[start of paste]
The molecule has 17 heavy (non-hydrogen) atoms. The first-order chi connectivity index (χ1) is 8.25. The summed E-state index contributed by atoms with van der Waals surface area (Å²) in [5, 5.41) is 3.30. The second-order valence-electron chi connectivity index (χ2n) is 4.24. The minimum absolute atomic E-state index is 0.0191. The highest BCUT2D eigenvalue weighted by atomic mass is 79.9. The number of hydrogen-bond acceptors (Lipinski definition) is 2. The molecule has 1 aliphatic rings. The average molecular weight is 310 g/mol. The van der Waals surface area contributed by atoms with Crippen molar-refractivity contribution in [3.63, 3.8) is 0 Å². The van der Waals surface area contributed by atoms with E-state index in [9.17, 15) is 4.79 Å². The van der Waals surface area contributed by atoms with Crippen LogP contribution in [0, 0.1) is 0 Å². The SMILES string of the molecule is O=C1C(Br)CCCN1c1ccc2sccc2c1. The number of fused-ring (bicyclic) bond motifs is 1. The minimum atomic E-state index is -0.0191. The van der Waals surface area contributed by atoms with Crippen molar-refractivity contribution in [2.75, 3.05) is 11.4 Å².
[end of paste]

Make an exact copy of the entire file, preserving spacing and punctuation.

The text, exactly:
The molecule has 17 heavy (non-hydrogen) atoms. The first-order chi connectivity index (χ1) is 8.25. The summed E-state index contributed by atoms with van der Waals surface area (Å²) in [5, 5.41) is 3.30. The second-order valence-electron chi connectivity index (χ2n) is 4.24. The minimum absolute atomic E-state index is 0.0191. The highest BCUT2D eigenvalue weighted by atomic mass is 79.9. The number of hydrogen-bond acceptors (Lipinski definition) is 2. The molecule has 1 aliphatic rings. The average molecular weight is 310 g/mol. The van der Waals surface area contributed by atoms with Crippen molar-refractivity contribution in [3.63, 3.8) is 0 Å². The van der Waals surface area contributed by atoms with E-state index in [9.17, 15) is 4.79 Å². The van der Waals surface area contributed by atoms with Crippen LogP contribution in [0, 0.1) is 0 Å². The SMILES string of the molecule is O=C1C(Br)CCCN1c1ccc2sccc2c1. The number of fused-ring (bicyclic) bond motifs is 1. The minimum atomic E-state index is -0.0191. The van der Waals surface area contributed by atoms with Crippen molar-refractivity contribution in [2.75, 3.05) is 11.4 Å².